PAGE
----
This final section leaves the Pennine Way taking you to Hadrian’s Wall which you will follow over the rolling hills of the escarpment that it is built upon. Leaving the wall behind, you have a pleasant stretch through forests, over farmland and country roads strolling on the heather moorland at an easier pace than more easy-going forest and river paths. This easy-going stretch proceeds to the final day which is also the longest. Don’t be deterred however as you will have built up your stamina for this day and after the initial steep climb you will traverse the undulating ridge all the way to the final stop Kirk Yetholm in Scotland.
This trip createstonne(s) of CO2, we offset it for free
The history of Hadrian’s walls start during the Roman conquest when Emperor Adrian built this wall to protect the South of England of the North of England, it’s almost the actual frontier between Scotland and the rest of the UK. This wall is 117.5 meters long, nowadays it’s the most touristic attraction of the North of England. In 1987 the UNESCO put it on the list of World Heritage.
Robin Hood tree
On your way along Hadrian’s wall you will see the Sycamore tree gap, also called Robin Hood tree. This tree is the most photographed spot in the whole Northumberland National Park. The place of this tree is very particular, located between two hills on Hadrian’s wall way, but it’s renowned because of the 1991 Robin Hood film, starring Kevin Costner. “What do you know about women?” Do you remember the scene?
Earl Grey Tea Nation
The Earl Grey tea was specially blended by a Chinese mandarin for Charles Grey The second Earl Grey and British Prime Minister from 1830 to 1834. The earl grey is a black tea blended with bergamot oil to flavor the tea. If you want something to warm yourself and to relax after your hiking day it’s the best tips that we can offer you!
Knarsdale to Kirk Yetholm
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Arrival in Knarsdale, here you can enjoy the tranquillity of the English countryside.
Day 2 15.5km
From Knarsdale the Pennine Way follows the Maiden Way and an old Roman road that use to bring supplies to the Hadrian Wall. Enjoy this section of the walk as it is followed by one of the wettest and thus boggiest sections of the Pennine Way, Blenkinsopp Common. Crossing the A69 you will be happy to walk alongside the golf course as you make your way into Greenhead.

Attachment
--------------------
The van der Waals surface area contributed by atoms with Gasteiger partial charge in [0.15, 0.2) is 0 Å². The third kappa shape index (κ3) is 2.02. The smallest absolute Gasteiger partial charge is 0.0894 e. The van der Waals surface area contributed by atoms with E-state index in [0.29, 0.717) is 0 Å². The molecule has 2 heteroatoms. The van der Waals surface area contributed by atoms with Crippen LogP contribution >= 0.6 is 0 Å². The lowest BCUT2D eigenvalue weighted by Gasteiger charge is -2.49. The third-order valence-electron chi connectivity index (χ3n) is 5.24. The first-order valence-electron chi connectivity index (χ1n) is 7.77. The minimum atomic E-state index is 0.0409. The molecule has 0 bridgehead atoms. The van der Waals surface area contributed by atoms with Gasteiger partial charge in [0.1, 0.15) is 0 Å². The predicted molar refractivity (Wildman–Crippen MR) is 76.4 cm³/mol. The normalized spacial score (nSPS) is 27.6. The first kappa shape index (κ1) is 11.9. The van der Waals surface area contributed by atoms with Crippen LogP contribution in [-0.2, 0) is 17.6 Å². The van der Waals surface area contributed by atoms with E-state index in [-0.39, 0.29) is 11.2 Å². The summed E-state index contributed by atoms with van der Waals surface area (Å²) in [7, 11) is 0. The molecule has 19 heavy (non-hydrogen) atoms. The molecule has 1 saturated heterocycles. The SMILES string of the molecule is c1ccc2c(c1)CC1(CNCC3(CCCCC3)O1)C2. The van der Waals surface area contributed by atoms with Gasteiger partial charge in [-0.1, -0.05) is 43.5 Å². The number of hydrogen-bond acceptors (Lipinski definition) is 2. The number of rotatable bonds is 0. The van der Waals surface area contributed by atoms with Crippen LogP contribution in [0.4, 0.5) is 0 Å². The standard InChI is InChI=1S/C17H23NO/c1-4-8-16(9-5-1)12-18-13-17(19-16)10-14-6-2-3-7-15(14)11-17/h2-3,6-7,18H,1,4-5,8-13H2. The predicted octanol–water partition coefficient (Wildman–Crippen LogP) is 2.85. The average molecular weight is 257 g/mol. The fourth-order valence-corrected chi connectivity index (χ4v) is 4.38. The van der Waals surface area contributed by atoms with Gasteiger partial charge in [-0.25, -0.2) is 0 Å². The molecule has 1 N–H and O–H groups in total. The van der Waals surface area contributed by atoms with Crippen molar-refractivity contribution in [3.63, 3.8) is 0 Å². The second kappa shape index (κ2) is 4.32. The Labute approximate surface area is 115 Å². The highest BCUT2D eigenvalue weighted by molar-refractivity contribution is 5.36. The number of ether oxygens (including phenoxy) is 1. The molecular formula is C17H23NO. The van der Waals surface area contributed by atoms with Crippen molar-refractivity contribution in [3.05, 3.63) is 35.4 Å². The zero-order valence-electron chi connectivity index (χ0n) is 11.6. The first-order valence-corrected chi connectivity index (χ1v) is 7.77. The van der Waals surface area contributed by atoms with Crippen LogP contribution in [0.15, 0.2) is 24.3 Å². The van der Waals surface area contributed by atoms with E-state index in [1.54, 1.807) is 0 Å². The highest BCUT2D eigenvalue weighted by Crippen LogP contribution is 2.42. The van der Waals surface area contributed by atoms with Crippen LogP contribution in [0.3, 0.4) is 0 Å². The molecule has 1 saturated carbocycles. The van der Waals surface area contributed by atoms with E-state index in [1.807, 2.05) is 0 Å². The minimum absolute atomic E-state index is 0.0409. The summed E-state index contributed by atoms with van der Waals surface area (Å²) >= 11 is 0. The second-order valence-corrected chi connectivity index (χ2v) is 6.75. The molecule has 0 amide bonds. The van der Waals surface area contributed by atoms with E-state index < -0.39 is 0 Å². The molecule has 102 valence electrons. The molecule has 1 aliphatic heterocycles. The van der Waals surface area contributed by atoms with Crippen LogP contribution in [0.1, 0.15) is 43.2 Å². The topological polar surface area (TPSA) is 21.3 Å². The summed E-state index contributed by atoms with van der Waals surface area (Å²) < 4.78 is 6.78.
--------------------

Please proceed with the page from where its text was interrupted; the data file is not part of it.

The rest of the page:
Day 3 10.5km
Today you will encounter Hadrian’s Wall. As this is a relatively short day walking, you will have plenty of time to really explore the Wall at Waltons Crag. Rolling hills will take you along the Wall and now again stiles will take you over the dry stone walls that separate the fields in this area. A spot for a nice picnic or rest before you reach Once Brewed is Crawfield Quarry where you can also see remnants of the Wall. Broad sweeping views will accompany you throughout today to your rest stop for the night Once Brewed. Be sure to stop in for a drink in Twice Brewed Inn.
Day 4 24km
Continuing to follow the Wall for the start of today you will pass by the iconic and possibly most photographed tree in England, the lone Sycamore Tree. A short while later you will leave behind the wall and continue on forest paths, across farmland, and on quiet country lanes to the old market town of Bellingham which is your stop for the night.
Day 5 27.6km
The walk today is a gentle one so take it easy before the mountain marathon that awaits you tomorrow. Enjoy strolling through green fields, heather moorland, as well as through forest and riverside paths. The views today are glorious and you have the time to really soak them in.
Day 6 41km
The last day and longest has arrived. Do not fret over the distance or climbs the previous days walking will have built up your stamina for this. Thousands of Pennine Way walkers have done this and so can you. Today is the day to start early and be well prepared with plenty of water and food. A steep climb up through the trees starts your day to bring you up onto the undulating ridge. Crossing back and forth over the English/Scottish border on the Cheviot you will follow this ridge all the way to the final stop Kirk Yetholm.
Today we bid you farewell having completed Britain’s most challenging, long-distance trail. Well done!
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